Or he denies that he requested and/or received the chargeback? If that is the case, i think it is fair to ask Upwork support to get some scan of an official paper from the bank that Upwork paid the money back... That should be convincing enough, no client will want to go to court over mere 12k in a situation where it would be a certain loss.

The story of yours is all over the Internet and i have to say that it sounds fishy, some parts of it just don't align. I have to say i don't quite trust your version of the story.

Hello Alexander,

 

I did, and he procrastinated until I actually gave up. He knows that there's a current problem with Upwork, and refuses to resolve it. As per the article, it's very obvious that I was wrong about him being "nice".

 

He denied that he provided the chargeback as well. Upwork support is not helping by any means, as I mentioned they're closing conversations with me.

 

It is what happened in as much detail as I could remember. Perhaps, a better writer could've written further details that would clarify some questions. I'm more than happy to answer any questions from your side, or from any others.

Then situation is clear: you have been scammed by a guy who stole someone else's credit card number. Any platform in place of Upwork would do the same because doing otherwise would mean all carders of the world will be there to cash out their stolen CC numbers. In fact, they are being overly nice by not pursuing you to actually pay back the amount - you are free to go if you drop your Upwork account.

Only question left is how they managed to attach this payment method. They opened an account in one name and paid with a CC on another name? And that worked? I thought there was a verification system in place for the client CCs?

But if the account itself was opened in the name of the person who was scammed, then Upwork couldn't do anything. Placing in a full identity verification system for clients - with a video call, showing and sending ID scan, and so on, would diminish the inflow of them onto the platform, starving all of us of work, and probably ending Upwork as we know it. Client's flow should be as friction-free as possible or they will go somewhere else - i understand there is no possible "fix" to it.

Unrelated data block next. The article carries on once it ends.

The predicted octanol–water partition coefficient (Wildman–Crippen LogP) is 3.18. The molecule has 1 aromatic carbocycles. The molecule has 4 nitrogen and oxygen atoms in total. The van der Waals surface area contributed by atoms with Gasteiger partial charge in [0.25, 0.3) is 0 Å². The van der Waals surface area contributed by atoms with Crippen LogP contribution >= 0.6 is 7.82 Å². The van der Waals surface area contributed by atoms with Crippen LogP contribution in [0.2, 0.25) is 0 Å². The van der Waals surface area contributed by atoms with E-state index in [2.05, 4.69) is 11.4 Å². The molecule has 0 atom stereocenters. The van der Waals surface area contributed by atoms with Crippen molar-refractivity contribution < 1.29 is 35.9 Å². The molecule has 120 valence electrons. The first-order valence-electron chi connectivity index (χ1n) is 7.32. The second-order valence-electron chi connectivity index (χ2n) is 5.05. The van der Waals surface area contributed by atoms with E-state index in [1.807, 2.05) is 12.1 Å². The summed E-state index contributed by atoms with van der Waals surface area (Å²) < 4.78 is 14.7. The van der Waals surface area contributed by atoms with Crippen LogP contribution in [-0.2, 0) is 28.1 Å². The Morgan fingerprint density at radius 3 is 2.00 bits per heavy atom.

But, there *is* an identity verification system for clients. It's just invoked only in exceptional cases - like out-of-the-blue client quickly paying someone a very large amount. It happened to me twice - once when a client hired me on a much higher rate than normal (i just increased rates in hope it will work, and it did), and once when a client sent me a "fat finger" bonus (i think 17K instead of 1700?) - in the latter case both me and client were checked. That is understandable. But it is not realistic to have it in place for each and every client - clients will simply turn away not willing to go through that pain.

TL;DR: understanding that on paper, you are right, situations like this are unavoidable because every business operates within a certain set of technology- and market-imposed constraints, simply put we are not living in a perfect world.

re: "Only question left is how they managed to attach this payment method. They opened an account in one name and paid with a CC on another name? And that worked? I thought there was a verification system in place for the client CCs?"

 

There is no such name-based verification system for client payments.

Clients may indeed use credit cards of other people - credit cards not in their name.

And there is no thing like "enter the two random small amounts we just charged to prove you have access to the bank account"?

Alexander N.,

 

There is a difference between "have access to" and "have authorized access to."

 

Credit card and other bank-related fraud is all possible because criminals find ways to get "unauthorized access to" financial accounts.

 

Upwork's not going to solve that problem on its own, though it could do a bit more.

 

 


Alexander N wrote:

And there is no thing like "enter the two random small amounts we just charged to prove you have access to the bank account"?


There is. That credit card will have been verified the way you describe above, and it's most likely that initially the use was authorized.